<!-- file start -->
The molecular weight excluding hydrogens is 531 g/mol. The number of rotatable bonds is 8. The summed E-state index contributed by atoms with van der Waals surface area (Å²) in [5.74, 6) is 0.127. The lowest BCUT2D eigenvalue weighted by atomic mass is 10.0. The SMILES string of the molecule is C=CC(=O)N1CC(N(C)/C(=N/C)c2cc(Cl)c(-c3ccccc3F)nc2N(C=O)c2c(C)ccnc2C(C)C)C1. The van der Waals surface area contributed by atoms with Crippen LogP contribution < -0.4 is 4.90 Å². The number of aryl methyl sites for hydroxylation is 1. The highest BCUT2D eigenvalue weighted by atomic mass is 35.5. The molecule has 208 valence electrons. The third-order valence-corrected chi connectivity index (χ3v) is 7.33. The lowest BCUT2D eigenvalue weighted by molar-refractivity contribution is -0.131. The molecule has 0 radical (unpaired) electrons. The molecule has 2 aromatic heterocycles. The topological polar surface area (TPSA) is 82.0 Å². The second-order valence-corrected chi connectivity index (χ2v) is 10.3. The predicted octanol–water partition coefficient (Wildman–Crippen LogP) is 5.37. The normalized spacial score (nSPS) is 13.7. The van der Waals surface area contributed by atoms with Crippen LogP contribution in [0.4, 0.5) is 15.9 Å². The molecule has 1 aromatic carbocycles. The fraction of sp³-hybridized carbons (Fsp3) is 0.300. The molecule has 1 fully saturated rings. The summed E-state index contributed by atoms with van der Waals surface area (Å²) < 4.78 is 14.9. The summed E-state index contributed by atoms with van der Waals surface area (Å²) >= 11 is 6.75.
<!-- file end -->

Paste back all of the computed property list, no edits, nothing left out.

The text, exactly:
The molecular weight excluding hydrogens is 531 g/mol. The number of rotatable bonds is 8. The summed E-state index contributed by atoms with van der Waals surface area (Å²) in [5.74, 6) is 0.127. The lowest BCUT2D eigenvalue weighted by atomic mass is 10.0. The SMILES string of the molecule is C=CC(=O)N1CC(N(C)/C(=N/C)c2cc(Cl)c(-c3ccccc3F)nc2N(C=O)c2c(C)ccnc2C(C)C)C1. The van der Waals surface area contributed by atoms with Crippen LogP contribution < -0.4 is 4.90 Å². The number of aryl methyl sites for hydroxylation is 1. The highest BCUT2D eigenvalue weighted by atomic mass is 35.5. The molecule has 208 valence electrons. The third-order valence-corrected chi connectivity index (χ3v) is 7.33. The lowest BCUT2D eigenvalue weighted by molar-refractivity contribution is -0.131. The molecule has 0 radical (unpaired) electrons. The molecule has 2 aromatic heterocycles. The topological polar surface area (TPSA) is 82.0 Å². The second-order valence-corrected chi connectivity index (χ2v) is 10.3. The predicted octanol–water partition coefficient (Wildman–Crippen LogP) is 5.37. The normalized spacial score (nSPS) is 13.7. The van der Waals surface area contributed by atoms with Crippen LogP contribution in [0.4, 0.5) is 15.9 Å². The molecule has 1 aromatic carbocycles. The fraction of sp³-hybridized carbons (Fsp3) is 0.300. The molecule has 1 fully saturated rings. The summed E-state index contributed by atoms with van der Waals surface area (Å²) < 4.78 is 14.9. The summed E-state index contributed by atoms with van der Waals surface area (Å²) >= 11 is 6.75.